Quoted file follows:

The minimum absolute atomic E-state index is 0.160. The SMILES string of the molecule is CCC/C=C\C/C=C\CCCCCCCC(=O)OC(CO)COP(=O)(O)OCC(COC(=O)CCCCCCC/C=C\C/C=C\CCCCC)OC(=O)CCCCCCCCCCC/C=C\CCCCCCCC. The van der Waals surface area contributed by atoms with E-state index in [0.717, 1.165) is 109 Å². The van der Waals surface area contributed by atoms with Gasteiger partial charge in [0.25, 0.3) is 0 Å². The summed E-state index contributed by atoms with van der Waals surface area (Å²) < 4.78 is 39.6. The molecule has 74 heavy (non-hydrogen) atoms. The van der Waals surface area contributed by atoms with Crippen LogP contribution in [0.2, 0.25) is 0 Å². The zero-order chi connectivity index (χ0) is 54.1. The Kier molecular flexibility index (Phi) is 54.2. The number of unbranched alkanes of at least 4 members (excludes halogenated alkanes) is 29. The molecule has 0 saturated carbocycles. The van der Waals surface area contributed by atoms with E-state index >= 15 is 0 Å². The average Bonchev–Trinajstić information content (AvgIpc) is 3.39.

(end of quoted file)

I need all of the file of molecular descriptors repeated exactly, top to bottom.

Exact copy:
The minimum absolute atomic E-state index is 0.160. The SMILES string of the molecule is CCC/C=C\C/C=C\CCCCCCCC(=O)OC(CO)COP(=O)(O)OCC(COC(=O)CCCCCCC/C=C\C/C=C\CCCCC)OC(=O)CCCCCCCCCCC/C=C\CCCCCCCC. The van der Waals surface area contributed by atoms with E-state index in [0.717, 1.165) is 109 Å². The van der Waals surface area contributed by atoms with Gasteiger partial charge in [0.25, 0.3) is 0 Å². The summed E-state index contributed by atoms with van der Waals surface area (Å²) < 4.78 is 39.6. The molecule has 74 heavy (non-hydrogen) atoms. The van der Waals surface area contributed by atoms with Crippen LogP contribution in [0.2, 0.25) is 0 Å². The zero-order chi connectivity index (χ0) is 54.1. The Kier molecular flexibility index (Phi) is 54.2. The number of unbranched alkanes of at least 4 members (excludes halogenated alkanes) is 29. The molecule has 0 saturated carbocycles. The van der Waals surface area contributed by atoms with E-state index >= 15 is 0 Å². The average Bonchev–Trinajstić information content (AvgIpc) is 3.39.